Americhem Inc. is rolling out a Web-based version of its vDesign plastic color-matching software, one that it said will make it easier for customers and prospective clients to develop new products.
The Cuyahoga Falls-based compounder and concentrates maker unveiled vDesign in mid-2010 in a CD version, and has recently beta-tested the new, secure site.
During a Dec. 20 tour of Americhem's packaging design center in Cuyahoga Falls, officials demonstrated some of the program's features. Users can upload their color and property requirements to generate potential color matches for building products; packaging made of high density polyethylene, polypropylene and PET; and polymer fibers.
Rodney Manfull, Americhem's general manager of molding products, said the program can be tailored to designers' non-standard color requests.
It's like the orchid you pick out of the garden: Can that be done in a talc-filled or glass-filled PP? Probably not. Can it be done in PET? Maybe, because of the gloss and refractive index, things like that, he said.
There are three ways to input colors in vDesign: using Americhem's in-house library of samples; using a color-selection tool similar to that used in Photoshop that returns up to 16 million possible hits; and measuring a target with a spectrophotometer.
Users enter their masterbatch requirements in pounds or kilograms, and can select up to three light sources for viewing colors: daylight, cool fluorescent or warm incandescent.
The vDesign program then calculates masterbatch costs, which can be displayed in dollars, British pounds sterling, euros or Chinese yuan.
Additional vDesign features coming in January include giving users the ability to save their color selections in password-protected online accounts, as well as three-dimensional virtual prototyping of bottles based on customers' computer-assisted-design samples.
You can take the customer's CAD drawing, upload that, put the color on it [and] input their labeling. You can take the [virtual] bottle and put it on the rack next to shampoo X and Y, and put it right in product placement and then say, 'How do I like that? Does it pop? Does it jump vs. the competitor's bottle? Manfull said.
Once the vDesign user is satisfied with the right color match, an e-mail is generated to Americhem's labs to produce a sample, which can be turned around and shipped in as little as 24 hours.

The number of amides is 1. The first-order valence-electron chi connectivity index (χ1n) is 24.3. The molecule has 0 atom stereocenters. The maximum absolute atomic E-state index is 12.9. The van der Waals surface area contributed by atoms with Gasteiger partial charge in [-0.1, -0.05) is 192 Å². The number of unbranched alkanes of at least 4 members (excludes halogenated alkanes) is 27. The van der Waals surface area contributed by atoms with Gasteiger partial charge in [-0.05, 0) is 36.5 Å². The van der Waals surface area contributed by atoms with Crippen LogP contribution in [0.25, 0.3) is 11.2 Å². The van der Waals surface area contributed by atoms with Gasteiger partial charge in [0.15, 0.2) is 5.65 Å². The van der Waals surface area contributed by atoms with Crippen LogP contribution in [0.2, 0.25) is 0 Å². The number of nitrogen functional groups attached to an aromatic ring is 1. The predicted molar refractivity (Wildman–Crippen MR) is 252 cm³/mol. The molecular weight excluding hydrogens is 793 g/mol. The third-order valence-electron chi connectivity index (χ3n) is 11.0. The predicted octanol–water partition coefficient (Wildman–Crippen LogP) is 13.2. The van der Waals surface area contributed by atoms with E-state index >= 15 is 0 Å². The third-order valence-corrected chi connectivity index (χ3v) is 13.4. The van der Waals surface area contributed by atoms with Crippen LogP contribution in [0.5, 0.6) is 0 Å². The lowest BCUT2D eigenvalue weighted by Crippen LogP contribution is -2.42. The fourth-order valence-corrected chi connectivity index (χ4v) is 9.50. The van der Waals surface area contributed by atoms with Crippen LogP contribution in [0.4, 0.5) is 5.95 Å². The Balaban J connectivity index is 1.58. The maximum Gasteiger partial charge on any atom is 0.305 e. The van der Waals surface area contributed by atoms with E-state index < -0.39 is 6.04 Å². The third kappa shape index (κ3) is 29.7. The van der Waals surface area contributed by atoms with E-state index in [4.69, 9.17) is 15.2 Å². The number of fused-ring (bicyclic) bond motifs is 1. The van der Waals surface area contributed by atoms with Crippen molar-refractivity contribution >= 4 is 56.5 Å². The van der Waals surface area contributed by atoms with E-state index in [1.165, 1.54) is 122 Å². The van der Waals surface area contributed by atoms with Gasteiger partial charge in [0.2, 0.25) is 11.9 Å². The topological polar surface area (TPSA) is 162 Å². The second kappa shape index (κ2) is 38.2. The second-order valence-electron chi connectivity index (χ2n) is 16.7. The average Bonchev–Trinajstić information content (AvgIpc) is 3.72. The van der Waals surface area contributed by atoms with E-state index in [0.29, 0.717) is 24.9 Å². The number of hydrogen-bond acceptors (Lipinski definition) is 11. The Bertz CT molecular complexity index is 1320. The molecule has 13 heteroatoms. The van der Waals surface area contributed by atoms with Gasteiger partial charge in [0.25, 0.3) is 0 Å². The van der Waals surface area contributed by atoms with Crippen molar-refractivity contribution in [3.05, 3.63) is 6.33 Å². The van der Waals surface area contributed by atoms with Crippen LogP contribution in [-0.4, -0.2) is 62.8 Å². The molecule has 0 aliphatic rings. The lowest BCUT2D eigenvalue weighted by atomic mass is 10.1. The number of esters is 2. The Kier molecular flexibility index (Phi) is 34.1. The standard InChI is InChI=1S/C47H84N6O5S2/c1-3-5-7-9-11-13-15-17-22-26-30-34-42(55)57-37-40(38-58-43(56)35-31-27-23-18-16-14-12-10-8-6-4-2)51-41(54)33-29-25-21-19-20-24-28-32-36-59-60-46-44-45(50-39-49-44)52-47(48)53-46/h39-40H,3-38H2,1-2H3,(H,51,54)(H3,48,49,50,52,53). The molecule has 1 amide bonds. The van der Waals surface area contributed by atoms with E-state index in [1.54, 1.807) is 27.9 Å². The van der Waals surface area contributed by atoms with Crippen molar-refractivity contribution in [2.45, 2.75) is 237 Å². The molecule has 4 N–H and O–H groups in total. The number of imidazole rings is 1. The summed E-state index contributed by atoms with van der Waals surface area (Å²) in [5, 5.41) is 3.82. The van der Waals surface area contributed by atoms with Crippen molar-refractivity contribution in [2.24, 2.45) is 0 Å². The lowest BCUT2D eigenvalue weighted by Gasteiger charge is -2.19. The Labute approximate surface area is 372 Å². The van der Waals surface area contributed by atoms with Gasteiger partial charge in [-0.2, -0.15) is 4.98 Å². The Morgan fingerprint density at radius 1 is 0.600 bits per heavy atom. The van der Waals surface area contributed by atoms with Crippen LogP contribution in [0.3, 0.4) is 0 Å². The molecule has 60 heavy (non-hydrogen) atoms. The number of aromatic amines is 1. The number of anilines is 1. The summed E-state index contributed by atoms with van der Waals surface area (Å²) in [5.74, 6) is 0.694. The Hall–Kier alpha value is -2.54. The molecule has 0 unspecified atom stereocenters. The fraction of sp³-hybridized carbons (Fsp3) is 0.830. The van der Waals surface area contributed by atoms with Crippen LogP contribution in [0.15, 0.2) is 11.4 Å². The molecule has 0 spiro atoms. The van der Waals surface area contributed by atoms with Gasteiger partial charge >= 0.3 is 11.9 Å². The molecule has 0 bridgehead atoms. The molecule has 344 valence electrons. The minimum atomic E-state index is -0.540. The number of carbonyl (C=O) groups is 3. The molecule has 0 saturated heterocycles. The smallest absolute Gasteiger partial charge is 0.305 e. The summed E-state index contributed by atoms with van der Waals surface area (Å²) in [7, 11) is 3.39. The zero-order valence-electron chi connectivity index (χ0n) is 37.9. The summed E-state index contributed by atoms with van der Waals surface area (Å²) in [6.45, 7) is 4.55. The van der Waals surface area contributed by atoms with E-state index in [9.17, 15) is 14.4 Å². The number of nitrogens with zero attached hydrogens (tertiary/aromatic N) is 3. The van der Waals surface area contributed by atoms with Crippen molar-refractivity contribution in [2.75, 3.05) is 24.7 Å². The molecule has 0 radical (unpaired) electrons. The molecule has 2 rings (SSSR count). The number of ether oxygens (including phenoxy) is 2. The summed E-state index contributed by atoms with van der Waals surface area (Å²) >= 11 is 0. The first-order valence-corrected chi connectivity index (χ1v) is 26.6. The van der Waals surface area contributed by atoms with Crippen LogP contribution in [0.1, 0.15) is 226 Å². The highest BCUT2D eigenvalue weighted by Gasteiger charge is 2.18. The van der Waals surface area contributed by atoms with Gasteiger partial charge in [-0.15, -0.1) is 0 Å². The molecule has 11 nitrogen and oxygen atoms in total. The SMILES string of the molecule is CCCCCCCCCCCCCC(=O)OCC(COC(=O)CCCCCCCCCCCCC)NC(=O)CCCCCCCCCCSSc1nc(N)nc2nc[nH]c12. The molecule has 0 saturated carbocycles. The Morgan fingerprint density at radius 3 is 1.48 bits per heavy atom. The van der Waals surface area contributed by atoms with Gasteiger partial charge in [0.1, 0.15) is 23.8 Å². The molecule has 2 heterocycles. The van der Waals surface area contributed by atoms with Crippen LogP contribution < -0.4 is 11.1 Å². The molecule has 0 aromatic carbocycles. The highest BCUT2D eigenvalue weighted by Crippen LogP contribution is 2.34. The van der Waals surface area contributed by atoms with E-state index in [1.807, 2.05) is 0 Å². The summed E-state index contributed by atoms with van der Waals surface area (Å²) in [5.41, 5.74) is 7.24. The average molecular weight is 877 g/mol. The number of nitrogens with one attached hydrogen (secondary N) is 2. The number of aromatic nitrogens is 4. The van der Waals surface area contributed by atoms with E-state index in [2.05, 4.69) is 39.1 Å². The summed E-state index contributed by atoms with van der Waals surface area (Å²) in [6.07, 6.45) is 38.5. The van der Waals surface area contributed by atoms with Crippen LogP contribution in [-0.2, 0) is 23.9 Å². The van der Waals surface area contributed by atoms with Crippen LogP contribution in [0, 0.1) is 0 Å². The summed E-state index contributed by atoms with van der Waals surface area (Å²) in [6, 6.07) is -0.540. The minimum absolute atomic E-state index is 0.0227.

The vDesign program augments Americhem's packaging design center, which opened in late 2007. The centerpiece of the facility is a sample room, with shelves stacked high with 2,000 bottles in various tints, opaques, metallics, pearlescent and fluorescent versions.
The center has spectrophotometers for precise sample matching, a light booth with variable light sources for viewing colors, and machinery that enables production of up to 20 sample bottles while the customer waits.
The center has four bottle blowing machines, including single- and multilayer extrusion blow molding, and single- and two-stage injection blow molding. The newest, installed during the winter of 2010, is a Bekum H-111 EBM machine for multilayer samples.
If you think about that middle layer [in multilayer bottles] and the initiatives that the brand companies have with the recycled content and getting more in there, you see the importance of [the Bekum machine], Manfull said.
When we're designing the product, we understand what goes in the middle layer and how we can support that green component.
The facility also has six Milacron injection molding machines for producing samples.
In all, Americhem's physical and virtual packaging design tools are geared toward faster, more accurate color and property matching for a range of masterbatch formulations, with the goal of providing accelerated development of new products.
The company in September unveiled its 2012-13 color trends for cosmetics packaging at the HBA Global Expo in New York. The trends are divided into four seasonal themes.
At the HBA show and last fall's Pack Expo in Chicago, Americhem's pearlescent colors and scented concentrates received the most attention, Manfull said.